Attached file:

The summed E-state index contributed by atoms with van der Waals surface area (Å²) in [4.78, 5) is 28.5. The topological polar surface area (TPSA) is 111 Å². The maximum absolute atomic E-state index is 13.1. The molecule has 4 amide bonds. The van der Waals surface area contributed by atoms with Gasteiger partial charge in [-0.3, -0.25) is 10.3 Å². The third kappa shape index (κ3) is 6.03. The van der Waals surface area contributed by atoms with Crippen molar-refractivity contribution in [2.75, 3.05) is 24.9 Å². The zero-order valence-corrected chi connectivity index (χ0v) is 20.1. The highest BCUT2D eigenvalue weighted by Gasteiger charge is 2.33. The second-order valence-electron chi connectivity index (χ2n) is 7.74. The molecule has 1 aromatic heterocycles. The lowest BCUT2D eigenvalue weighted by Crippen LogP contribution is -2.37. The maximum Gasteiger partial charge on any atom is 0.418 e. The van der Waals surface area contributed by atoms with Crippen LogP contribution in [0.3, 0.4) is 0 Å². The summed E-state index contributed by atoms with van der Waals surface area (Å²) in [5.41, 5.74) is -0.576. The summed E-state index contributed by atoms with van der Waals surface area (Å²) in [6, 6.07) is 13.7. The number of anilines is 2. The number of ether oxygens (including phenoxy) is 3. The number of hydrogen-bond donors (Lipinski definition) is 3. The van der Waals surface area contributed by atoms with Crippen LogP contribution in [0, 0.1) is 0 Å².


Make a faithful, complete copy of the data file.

The summed E-state index contributed by atoms with van der Waals surface area (Å²) in [4.78, 5) is 28.5. The topological polar surface area (TPSA) is 111 Å². The maximum absolute atomic E-state index is 13.1. The molecule has 4 amide bonds. The van der Waals surface area contributed by atoms with Gasteiger partial charge in [-0.3, -0.25) is 10.3 Å². The third kappa shape index (κ3) is 6.03. The van der Waals surface area contributed by atoms with Crippen molar-refractivity contribution in [2.75, 3.05) is 24.9 Å². The zero-order valence-corrected chi connectivity index (χ0v) is 20.1. The highest BCUT2D eigenvalue weighted by Gasteiger charge is 2.33. The second-order valence-electron chi connectivity index (χ2n) is 7.74. The molecule has 1 aromatic heterocycles. The lowest BCUT2D eigenvalue weighted by Crippen LogP contribution is -2.37. The maximum Gasteiger partial charge on any atom is 0.418 e. The van der Waals surface area contributed by atoms with Crippen LogP contribution in [0.3, 0.4) is 0 Å². The summed E-state index contributed by atoms with van der Waals surface area (Å²) in [5.41, 5.74) is -0.576. The summed E-state index contributed by atoms with van der Waals surface area (Å²) in [6, 6.07) is 13.7. The number of anilines is 2. The number of ether oxygens (including phenoxy) is 3. The number of hydrogen-bond donors (Lipinski definition) is 3. The van der Waals surface area contributed by atoms with Crippen LogP contribution in [0, 0.1) is 0 Å².